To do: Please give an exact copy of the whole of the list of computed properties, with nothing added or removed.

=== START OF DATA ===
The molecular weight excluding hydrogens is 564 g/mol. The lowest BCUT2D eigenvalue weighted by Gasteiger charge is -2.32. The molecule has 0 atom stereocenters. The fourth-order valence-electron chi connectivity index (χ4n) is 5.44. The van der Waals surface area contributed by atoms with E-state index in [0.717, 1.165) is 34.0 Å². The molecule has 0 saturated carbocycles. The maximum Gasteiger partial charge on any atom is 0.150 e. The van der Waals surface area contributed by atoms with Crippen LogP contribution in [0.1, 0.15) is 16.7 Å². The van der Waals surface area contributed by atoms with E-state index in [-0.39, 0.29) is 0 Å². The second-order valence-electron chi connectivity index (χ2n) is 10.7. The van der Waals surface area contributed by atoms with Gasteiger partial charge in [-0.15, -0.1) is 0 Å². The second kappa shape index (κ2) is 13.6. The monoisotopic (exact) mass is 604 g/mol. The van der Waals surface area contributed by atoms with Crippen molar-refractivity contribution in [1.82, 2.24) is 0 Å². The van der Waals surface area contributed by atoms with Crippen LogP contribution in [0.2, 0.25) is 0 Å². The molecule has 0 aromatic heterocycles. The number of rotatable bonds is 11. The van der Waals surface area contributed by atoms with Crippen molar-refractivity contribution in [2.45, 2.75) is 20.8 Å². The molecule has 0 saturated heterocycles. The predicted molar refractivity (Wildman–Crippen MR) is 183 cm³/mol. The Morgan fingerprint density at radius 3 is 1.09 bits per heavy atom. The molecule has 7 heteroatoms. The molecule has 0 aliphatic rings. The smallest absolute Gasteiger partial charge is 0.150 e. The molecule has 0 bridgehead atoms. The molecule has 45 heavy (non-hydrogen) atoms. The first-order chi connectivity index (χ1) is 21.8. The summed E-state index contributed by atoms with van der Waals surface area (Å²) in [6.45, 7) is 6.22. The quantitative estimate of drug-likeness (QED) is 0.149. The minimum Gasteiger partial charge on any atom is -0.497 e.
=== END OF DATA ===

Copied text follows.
The molecular weight excluding hydrogens is 564 g/mol. The lowest BCUT2D eigenvalue weighted by Gasteiger charge is -2.32. The molecule has 0 atom stereocenters. The fourth-order valence-electron chi connectivity index (χ4n) is 5.44. The van der Waals surface area contributed by atoms with E-state index in [0.717, 1.165) is 34.0 Å². The molecule has 0 saturated carbocycles. The maximum Gasteiger partial charge on any atom is 0.150 e. The van der Waals surface area contributed by atoms with Crippen LogP contribution in [0.1, 0.15) is 16.7 Å². The van der Waals surface area contributed by atoms with E-state index in [-0.39, 0.29) is 0 Å². The second-order valence-electron chi connectivity index (χ2n) is 10.7. The van der Waals surface area contributed by atoms with Gasteiger partial charge in [-0.15, -0.1) is 0 Å². The second kappa shape index (κ2) is 13.6. The monoisotopic (exact) mass is 604 g/mol. The van der Waals surface area contributed by atoms with Crippen molar-refractivity contribution in [1.82, 2.24) is 0 Å². The van der Waals surface area contributed by atoms with Crippen LogP contribution in [0.2, 0.25) is 0 Å². The molecule has 0 aromatic heterocycles. The number of rotatable bonds is 11. The van der Waals surface area contributed by atoms with Crippen molar-refractivity contribution in [2.45, 2.75) is 20.8 Å². The molecule has 0 saturated heterocycles. The predicted molar refractivity (Wildman–Crippen MR) is 183 cm³/mol. The Morgan fingerprint density at radius 3 is 1.09 bits per heavy atom. The molecule has 7 heteroatoms. The molecule has 0 aliphatic rings. The smallest absolute Gasteiger partial charge is 0.150 e. The molecule has 0 bridgehead atoms. The molecule has 45 heavy (non-hydrogen) atoms. The first-order chi connectivity index (χ1) is 21.8. The summed E-state index contributed by atoms with van der Waals surface area (Å²) in [6.45, 7) is 6.22. The quantitative estimate of drug-likeness (QED) is 0.149. The minimum Gasteiger partial charge on any atom is -0.497 e.